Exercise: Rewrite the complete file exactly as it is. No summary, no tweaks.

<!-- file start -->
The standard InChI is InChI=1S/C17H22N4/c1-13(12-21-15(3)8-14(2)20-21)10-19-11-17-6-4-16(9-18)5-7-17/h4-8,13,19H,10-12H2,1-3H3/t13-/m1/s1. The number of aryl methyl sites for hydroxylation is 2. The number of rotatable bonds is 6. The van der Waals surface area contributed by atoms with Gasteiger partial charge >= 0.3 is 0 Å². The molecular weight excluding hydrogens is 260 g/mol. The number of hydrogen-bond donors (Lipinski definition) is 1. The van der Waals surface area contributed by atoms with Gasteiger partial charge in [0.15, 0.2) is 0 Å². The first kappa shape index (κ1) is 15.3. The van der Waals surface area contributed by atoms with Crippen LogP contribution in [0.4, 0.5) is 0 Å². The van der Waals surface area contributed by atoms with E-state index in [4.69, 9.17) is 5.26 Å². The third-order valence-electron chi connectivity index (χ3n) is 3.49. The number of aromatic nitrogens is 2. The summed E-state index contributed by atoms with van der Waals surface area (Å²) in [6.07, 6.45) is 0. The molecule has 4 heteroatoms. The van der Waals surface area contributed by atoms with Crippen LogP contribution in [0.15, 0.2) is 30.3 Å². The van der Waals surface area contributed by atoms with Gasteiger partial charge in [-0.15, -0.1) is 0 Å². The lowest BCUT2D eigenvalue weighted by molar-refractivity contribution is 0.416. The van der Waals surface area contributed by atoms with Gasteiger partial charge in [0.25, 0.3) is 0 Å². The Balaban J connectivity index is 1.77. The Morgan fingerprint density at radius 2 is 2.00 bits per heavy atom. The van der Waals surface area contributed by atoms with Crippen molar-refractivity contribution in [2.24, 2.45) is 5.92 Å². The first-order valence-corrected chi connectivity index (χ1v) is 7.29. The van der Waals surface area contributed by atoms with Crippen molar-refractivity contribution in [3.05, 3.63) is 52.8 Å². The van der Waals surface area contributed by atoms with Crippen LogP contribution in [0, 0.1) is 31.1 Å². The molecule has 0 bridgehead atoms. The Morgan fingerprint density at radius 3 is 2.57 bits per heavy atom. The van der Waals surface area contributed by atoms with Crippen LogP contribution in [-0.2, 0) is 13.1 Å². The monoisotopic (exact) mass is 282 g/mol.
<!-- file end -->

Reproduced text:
The standard InChI is InChI=1S/C17H22N4/c1-13(12-21-15(3)8-14(2)20-21)10-19-11-17-6-4-16(9-18)5-7-17/h4-8,13,19H,10-12H2,1-3H3/t13-/m1/s1. The number of aryl methyl sites for hydroxylation is 2. The number of rotatable bonds is 6. The van der Waals surface area contributed by atoms with Gasteiger partial charge >= 0.3 is 0 Å². The molecular weight excluding hydrogens is 260 g/mol. The number of hydrogen-bond donors (Lipinski definition) is 1. The van der Waals surface area contributed by atoms with Gasteiger partial charge in [0.15, 0.2) is 0 Å². The first kappa shape index (κ1) is 15.3. The van der Waals surface area contributed by atoms with Crippen LogP contribution in [0.4, 0.5) is 0 Å². The van der Waals surface area contributed by atoms with E-state index in [4.69, 9.17) is 5.26 Å². The third-order valence-electron chi connectivity index (χ3n) is 3.49. The number of aromatic nitrogens is 2. The summed E-state index contributed by atoms with van der Waals surface area (Å²) in [6.07, 6.45) is 0. The molecule has 4 heteroatoms. The van der Waals surface area contributed by atoms with Crippen LogP contribution in [0.15, 0.2) is 30.3 Å². The van der Waals surface area contributed by atoms with Gasteiger partial charge in [-0.15, -0.1) is 0 Å². The lowest BCUT2D eigenvalue weighted by molar-refractivity contribution is 0.416. The van der Waals surface area contributed by atoms with Gasteiger partial charge in [0.25, 0.3) is 0 Å². The Balaban J connectivity index is 1.77. The Morgan fingerprint density at radius 2 is 2.00 bits per heavy atom. The van der Waals surface area contributed by atoms with Crippen molar-refractivity contribution in [2.24, 2.45) is 5.92 Å². The first-order valence-corrected chi connectivity index (χ1v) is 7.29. The van der Waals surface area contributed by atoms with Crippen molar-refractivity contribution in [3.05, 3.63) is 52.8 Å². The van der Waals surface area contributed by atoms with Crippen LogP contribution in [0, 0.1) is 31.1 Å². The molecule has 0 bridgehead atoms. The Morgan fingerprint density at radius 3 is 2.57 bits per heavy atom. The van der Waals surface area contributed by atoms with Crippen LogP contribution in [-0.2, 0) is 13.1 Å². The monoisotopic (exact) mass is 282 g/mol.